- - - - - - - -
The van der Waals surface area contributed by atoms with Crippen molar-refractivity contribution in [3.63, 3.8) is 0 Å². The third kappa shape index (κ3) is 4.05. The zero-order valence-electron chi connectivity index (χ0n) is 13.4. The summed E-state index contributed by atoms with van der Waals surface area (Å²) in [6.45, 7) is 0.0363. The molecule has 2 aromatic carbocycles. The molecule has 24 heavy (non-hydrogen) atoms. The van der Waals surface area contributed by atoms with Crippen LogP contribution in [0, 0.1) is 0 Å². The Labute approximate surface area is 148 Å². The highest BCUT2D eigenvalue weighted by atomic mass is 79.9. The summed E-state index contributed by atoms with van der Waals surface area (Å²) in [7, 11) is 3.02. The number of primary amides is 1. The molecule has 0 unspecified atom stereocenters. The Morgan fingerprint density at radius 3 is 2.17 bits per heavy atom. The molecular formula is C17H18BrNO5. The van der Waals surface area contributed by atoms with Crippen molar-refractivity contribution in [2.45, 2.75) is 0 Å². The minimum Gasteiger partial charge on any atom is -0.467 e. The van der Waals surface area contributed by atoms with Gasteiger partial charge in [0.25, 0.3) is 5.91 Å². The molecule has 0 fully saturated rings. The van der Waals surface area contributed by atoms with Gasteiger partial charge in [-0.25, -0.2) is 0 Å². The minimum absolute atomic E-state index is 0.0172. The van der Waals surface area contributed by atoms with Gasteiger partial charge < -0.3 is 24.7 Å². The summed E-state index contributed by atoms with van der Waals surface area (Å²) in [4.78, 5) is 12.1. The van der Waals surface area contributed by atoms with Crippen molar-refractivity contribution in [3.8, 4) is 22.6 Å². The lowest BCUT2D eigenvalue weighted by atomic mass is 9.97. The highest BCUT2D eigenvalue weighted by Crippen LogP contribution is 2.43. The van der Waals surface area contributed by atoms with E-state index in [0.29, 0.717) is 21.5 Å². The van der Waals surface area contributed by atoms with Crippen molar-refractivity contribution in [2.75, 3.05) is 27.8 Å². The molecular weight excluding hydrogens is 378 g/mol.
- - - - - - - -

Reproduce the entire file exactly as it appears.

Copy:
The van der Waals surface area contributed by atoms with Crippen molar-refractivity contribution in [3.63, 3.8) is 0 Å². The third kappa shape index (κ3) is 4.05. The zero-order valence-electron chi connectivity index (χ0n) is 13.4. The summed E-state index contributed by atoms with van der Waals surface area (Å²) in [6.45, 7) is 0.0363. The molecule has 2 aromatic carbocycles. The molecule has 24 heavy (non-hydrogen) atoms. The van der Waals surface area contributed by atoms with Crippen LogP contribution in [0, 0.1) is 0 Å². The Labute approximate surface area is 148 Å². The highest BCUT2D eigenvalue weighted by atomic mass is 79.9. The summed E-state index contributed by atoms with van der Waals surface area (Å²) in [7, 11) is 3.02. The number of primary amides is 1. The molecule has 0 unspecified atom stereocenters. The Morgan fingerprint density at radius 3 is 2.17 bits per heavy atom. The molecular formula is C17H18BrNO5. The van der Waals surface area contributed by atoms with Crippen molar-refractivity contribution in [2.45, 2.75) is 0 Å². The minimum Gasteiger partial charge on any atom is -0.467 e. The van der Waals surface area contributed by atoms with Gasteiger partial charge in [0.25, 0.3) is 5.91 Å². The molecule has 0 fully saturated rings. The van der Waals surface area contributed by atoms with Gasteiger partial charge in [-0.25, -0.2) is 0 Å². The minimum absolute atomic E-state index is 0.0172. The van der Waals surface area contributed by atoms with Gasteiger partial charge < -0.3 is 24.7 Å². The summed E-state index contributed by atoms with van der Waals surface area (Å²) in [4.78, 5) is 12.1. The van der Waals surface area contributed by atoms with Crippen molar-refractivity contribution in [3.8, 4) is 22.6 Å². The lowest BCUT2D eigenvalue weighted by atomic mass is 9.97. The highest BCUT2D eigenvalue weighted by Crippen LogP contribution is 2.43. The van der Waals surface area contributed by atoms with E-state index in [0.29, 0.717) is 21.5 Å². The van der Waals surface area contributed by atoms with Crippen molar-refractivity contribution in [2.75, 3.05) is 27.8 Å². The molecular weight excluding hydrogens is 378 g/mol.